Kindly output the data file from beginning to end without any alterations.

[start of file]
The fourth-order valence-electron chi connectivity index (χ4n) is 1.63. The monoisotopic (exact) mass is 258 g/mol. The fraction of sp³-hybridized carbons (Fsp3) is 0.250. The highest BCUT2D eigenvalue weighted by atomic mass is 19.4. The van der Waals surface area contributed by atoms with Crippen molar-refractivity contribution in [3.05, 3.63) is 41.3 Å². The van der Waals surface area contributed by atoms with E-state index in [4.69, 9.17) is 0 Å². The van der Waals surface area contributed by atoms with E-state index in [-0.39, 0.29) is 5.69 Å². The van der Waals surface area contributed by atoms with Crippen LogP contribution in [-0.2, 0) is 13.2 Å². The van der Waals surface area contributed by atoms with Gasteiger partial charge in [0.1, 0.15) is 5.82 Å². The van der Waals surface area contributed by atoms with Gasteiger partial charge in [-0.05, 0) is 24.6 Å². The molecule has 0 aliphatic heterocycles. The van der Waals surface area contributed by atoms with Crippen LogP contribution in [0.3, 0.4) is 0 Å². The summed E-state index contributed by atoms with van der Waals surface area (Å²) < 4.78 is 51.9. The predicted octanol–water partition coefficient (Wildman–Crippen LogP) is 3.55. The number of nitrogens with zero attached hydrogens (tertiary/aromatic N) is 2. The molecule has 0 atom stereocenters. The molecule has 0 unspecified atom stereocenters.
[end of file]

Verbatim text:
The fourth-order valence-electron chi connectivity index (χ4n) is 1.63. The monoisotopic (exact) mass is 258 g/mol. The fraction of sp³-hybridized carbons (Fsp3) is 0.250. The highest BCUT2D eigenvalue weighted by atomic mass is 19.4. The van der Waals surface area contributed by atoms with Crippen molar-refractivity contribution in [3.05, 3.63) is 41.3 Å². The van der Waals surface area contributed by atoms with E-state index in [4.69, 9.17) is 0 Å². The van der Waals surface area contributed by atoms with E-state index in [-0.39, 0.29) is 5.69 Å². The van der Waals surface area contributed by atoms with Crippen LogP contribution in [-0.2, 0) is 13.2 Å². The van der Waals surface area contributed by atoms with Gasteiger partial charge in [0.1, 0.15) is 5.82 Å². The van der Waals surface area contributed by atoms with Gasteiger partial charge in [-0.05, 0) is 24.6 Å². The molecule has 0 aliphatic heterocycles. The van der Waals surface area contributed by atoms with Crippen LogP contribution in [0.3, 0.4) is 0 Å². The summed E-state index contributed by atoms with van der Waals surface area (Å²) < 4.78 is 51.9. The predicted octanol–water partition coefficient (Wildman–Crippen LogP) is 3.55. The number of nitrogens with zero attached hydrogens (tertiary/aromatic N) is 2. The molecule has 0 atom stereocenters. The molecule has 0 unspecified atom stereocenters.